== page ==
:: RootR ::  Hosting Order Map Login   Secure Inter-Network Operations  
UMOUNT(2) - phpMan

Command: man perldoc info search(apropos)  

UMOUNT(2)                           Linux Programmer's Manual                           UMOUNT(2)

       umount, umount2 - unmount filesystem

       #include <sys/mount.h>

       int umount(const char *target);

       int umount2(const char *target, int flags);

       umount()  and  umount2() remove the attachment of the (topmost) filesystem mounted on tar‐

       Appropriate privilege  (Linux:  the  CAP_SYS_ADMIN  capability)  is  required  to  unmount

       Linux  2.1.116  added  the umount2() system call, which, like umount(), unmounts a target,
       but allows additional flags controlling the behavior of the operation:

       MNT_FORCE (since Linux 2.1.116)
              Force unmount even if busy.  This can cause data loss.  (Only for NFS mounts.)

       MNT_DETACH (since Linux 2.4.11)
              Perform a lazy unmount: make the mount point  unavailable  for  new  accesses,  and
              actually perform the unmount when the mount point ceases to be busy.

       MNT_EXPIRE (since Linux 2.6.8)
              Mark the mount point as expired.  If a mount point is not currently in use, then an
              initial call to umount2() with this flag fails with the error EAGAIN, but marks the
              mount  point  as  expired.   The  mount  point  remains expired as long as it isn't
              accessed by any process.  A second umount2() call specifying MNT_EXPIRE unmounts an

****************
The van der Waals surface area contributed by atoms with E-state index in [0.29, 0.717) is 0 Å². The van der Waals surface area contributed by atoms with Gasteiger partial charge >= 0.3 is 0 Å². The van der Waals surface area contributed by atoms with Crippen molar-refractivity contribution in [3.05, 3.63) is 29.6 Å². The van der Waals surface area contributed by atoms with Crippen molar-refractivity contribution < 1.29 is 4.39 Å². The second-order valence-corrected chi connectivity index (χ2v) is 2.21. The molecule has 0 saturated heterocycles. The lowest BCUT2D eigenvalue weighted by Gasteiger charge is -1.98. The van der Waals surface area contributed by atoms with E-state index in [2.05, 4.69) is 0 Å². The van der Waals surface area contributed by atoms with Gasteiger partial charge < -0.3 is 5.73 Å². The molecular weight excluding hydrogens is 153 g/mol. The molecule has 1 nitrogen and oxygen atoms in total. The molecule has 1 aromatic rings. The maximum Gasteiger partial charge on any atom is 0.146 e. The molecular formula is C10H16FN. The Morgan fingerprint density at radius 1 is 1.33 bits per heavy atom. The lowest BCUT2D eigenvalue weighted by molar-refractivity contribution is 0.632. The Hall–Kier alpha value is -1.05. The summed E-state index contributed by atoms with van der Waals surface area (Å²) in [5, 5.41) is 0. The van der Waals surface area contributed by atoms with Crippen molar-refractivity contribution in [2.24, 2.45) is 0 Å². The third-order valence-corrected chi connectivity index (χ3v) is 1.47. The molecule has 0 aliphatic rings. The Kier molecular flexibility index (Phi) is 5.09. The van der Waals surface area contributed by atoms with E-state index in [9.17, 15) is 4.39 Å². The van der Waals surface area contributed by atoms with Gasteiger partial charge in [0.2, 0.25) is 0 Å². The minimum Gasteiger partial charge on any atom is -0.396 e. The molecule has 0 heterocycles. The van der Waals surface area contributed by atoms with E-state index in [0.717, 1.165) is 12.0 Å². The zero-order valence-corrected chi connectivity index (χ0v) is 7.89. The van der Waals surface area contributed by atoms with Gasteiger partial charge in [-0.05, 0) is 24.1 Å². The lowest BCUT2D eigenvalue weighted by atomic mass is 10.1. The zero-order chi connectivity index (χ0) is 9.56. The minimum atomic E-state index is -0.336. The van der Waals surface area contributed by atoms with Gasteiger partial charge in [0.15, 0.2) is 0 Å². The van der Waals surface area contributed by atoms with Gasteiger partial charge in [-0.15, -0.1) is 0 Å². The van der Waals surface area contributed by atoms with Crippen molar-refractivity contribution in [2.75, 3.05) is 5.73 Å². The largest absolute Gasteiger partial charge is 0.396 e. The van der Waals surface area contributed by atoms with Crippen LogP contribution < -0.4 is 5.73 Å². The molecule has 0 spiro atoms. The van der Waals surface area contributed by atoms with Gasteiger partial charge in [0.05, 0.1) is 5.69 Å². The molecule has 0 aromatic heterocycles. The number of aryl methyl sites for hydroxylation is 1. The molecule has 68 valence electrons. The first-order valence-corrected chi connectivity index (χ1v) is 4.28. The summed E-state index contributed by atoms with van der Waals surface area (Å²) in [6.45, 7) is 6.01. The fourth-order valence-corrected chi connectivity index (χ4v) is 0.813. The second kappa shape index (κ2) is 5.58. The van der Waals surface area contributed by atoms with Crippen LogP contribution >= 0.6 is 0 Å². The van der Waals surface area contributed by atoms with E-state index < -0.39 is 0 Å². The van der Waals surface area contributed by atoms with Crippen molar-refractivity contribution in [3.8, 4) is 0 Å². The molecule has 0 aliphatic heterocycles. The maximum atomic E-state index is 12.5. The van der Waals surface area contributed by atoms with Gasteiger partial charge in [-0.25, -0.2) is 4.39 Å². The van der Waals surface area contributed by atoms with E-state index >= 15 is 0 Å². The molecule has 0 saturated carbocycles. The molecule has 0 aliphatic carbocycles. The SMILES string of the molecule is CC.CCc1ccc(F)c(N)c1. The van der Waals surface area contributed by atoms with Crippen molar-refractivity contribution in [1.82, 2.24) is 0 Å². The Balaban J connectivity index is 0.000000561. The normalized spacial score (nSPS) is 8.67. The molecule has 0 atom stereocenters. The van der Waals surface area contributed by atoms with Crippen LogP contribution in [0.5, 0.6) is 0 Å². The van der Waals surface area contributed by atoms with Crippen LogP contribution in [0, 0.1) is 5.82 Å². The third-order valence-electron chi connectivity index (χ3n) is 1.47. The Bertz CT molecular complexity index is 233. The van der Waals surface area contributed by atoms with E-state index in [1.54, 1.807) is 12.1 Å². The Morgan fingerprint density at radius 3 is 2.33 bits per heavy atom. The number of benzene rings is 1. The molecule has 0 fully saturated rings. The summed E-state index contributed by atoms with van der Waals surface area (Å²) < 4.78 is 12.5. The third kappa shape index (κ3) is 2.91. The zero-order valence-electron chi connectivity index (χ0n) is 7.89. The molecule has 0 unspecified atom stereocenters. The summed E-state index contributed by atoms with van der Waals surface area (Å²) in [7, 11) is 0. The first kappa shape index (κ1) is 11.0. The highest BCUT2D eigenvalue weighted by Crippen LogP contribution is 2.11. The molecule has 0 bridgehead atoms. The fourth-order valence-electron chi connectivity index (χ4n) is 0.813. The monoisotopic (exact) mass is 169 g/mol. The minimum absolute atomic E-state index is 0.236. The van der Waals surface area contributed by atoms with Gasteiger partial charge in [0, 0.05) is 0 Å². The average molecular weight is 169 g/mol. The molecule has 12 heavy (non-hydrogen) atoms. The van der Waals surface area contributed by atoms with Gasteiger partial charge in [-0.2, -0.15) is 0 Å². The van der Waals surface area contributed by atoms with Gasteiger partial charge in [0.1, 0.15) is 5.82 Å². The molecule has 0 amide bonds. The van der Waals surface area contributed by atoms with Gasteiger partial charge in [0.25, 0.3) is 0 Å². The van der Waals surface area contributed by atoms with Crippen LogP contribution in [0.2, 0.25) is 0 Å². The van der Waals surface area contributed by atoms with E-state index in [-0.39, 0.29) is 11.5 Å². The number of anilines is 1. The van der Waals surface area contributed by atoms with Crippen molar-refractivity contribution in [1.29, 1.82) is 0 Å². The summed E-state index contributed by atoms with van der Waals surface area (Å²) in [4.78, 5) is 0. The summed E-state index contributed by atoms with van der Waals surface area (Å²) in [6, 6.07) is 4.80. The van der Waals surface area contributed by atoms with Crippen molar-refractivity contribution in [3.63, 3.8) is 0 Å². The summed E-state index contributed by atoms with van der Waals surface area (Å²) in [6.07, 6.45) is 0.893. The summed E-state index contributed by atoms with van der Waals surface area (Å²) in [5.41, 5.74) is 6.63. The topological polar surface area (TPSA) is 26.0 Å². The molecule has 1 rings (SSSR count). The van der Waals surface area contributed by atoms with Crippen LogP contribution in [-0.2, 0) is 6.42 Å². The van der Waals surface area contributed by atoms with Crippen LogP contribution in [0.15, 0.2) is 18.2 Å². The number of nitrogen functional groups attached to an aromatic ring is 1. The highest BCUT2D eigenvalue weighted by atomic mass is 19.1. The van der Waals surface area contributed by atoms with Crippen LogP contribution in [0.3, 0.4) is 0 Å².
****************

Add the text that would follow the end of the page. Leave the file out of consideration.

expired  mount  point.   This  flag  cannot  be  specified with either MNT_FORCE or

       UMOUNT_NOFOLLOW (since Linux 2.6.34)
              Don't dereference target if it is a symbolic link.  This flag allows security prob‐
              lems  to  be  avoided in set-user-ID-root programs that allow unprivileged users to
              unmount filesystems.

       On success, zero is returned.  On error, -1 is returned, and errno is set appropriately.

       The error values given  below  result  from  filesystem  type  independent  errors.   Each
       filesystem  type  may  have  its own special errors and its own special behavior.  See the
       Linux kernel source code for details.

       EAGAIN A call to umount2() specifying MNT_EXPIRE successfully marked an unbusy  filesystem
              as expired.

       EBUSY  target could not be unmounted because it is busy.

       EFAULT target points outside the user address space.

       EINVAL target is not a mount point.

       EINVAL umount2() was called with MNT_EXPIRE and either MNT_DETACH or MNT_FORCE.

       EINVAL (since Linux 2.6.34)
              umount2() was called with an invalid flag value in flags.

              A pathname was longer than MAXPATHLEN.

       ENOENT A pathname was empty or had a nonexistent component.

       ENOMEM The kernel could not allocate a free page to copy filenames or data into.

       EPERM  The caller does not have the required privileges.

       MNT_DETACH and MNT_EXPIRE are available in glibc since version 2.11.

       These  functions are Linux-specific and should not be used in programs intended to be por‐

       The original umount() function was called as umount(device) and would return ENOTBLK  when
       called  with something other than a block device.  In Linux 0.98p4, a call umount(dir) was
       added,  in  order  to  support  anonymous  devices.   In  Linux  2.3.99-pre7,   the   call
       umount(device)  was removed, leaving only umount(dir) (since now devices can be mounted in
       more than one place, so specifying the device does not suffice).

       mount(2), path_resolution(7), mount(8), umount(8)

       This page is part of release 3.74 of the Linux man-pages project.  A  description  of  the
       project,  information  about  reporting  bugs, and the latest version of this page, can be
       found at http://www.kernel.org/doc/man-pages/.

Linux                                       2014-02-26                                  UMOUNT(2)

rootr.net - man pages